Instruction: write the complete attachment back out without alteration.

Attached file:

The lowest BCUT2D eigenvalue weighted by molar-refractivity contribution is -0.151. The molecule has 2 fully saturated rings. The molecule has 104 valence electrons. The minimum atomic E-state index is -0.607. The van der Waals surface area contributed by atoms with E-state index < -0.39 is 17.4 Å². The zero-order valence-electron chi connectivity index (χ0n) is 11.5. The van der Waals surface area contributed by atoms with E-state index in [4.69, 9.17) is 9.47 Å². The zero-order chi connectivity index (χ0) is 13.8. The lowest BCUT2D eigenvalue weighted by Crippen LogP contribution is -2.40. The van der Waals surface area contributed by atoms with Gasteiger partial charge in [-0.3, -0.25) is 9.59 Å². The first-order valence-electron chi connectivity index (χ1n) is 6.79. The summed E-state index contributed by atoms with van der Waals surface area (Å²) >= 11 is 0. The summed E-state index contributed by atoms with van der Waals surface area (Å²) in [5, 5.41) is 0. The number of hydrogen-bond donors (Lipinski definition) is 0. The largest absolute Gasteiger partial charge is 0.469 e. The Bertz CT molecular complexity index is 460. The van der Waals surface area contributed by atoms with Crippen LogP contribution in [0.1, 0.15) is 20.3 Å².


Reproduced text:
The lowest BCUT2D eigenvalue weighted by molar-refractivity contribution is -0.151. The molecule has 2 fully saturated rings. The molecule has 104 valence electrons. The minimum atomic E-state index is -0.607. The van der Waals surface area contributed by atoms with E-state index < -0.39 is 17.4 Å². The zero-order valence-electron chi connectivity index (χ0n) is 11.5. The van der Waals surface area contributed by atoms with E-state index in [4.69, 9.17) is 9.47 Å². The zero-order chi connectivity index (χ0) is 13.8. The lowest BCUT2D eigenvalue weighted by Crippen LogP contribution is -2.40. The van der Waals surface area contributed by atoms with Gasteiger partial charge in [-0.3, -0.25) is 9.59 Å². The first-order valence-electron chi connectivity index (χ1n) is 6.79. The summed E-state index contributed by atoms with van der Waals surface area (Å²) >= 11 is 0. The summed E-state index contributed by atoms with van der Waals surface area (Å²) in [5, 5.41) is 0. The number of hydrogen-bond donors (Lipinski definition) is 0. The largest absolute Gasteiger partial charge is 0.469 e. The Bertz CT molecular complexity index is 460. The van der Waals surface area contributed by atoms with Crippen LogP contribution in [0.1, 0.15) is 20.3 Å².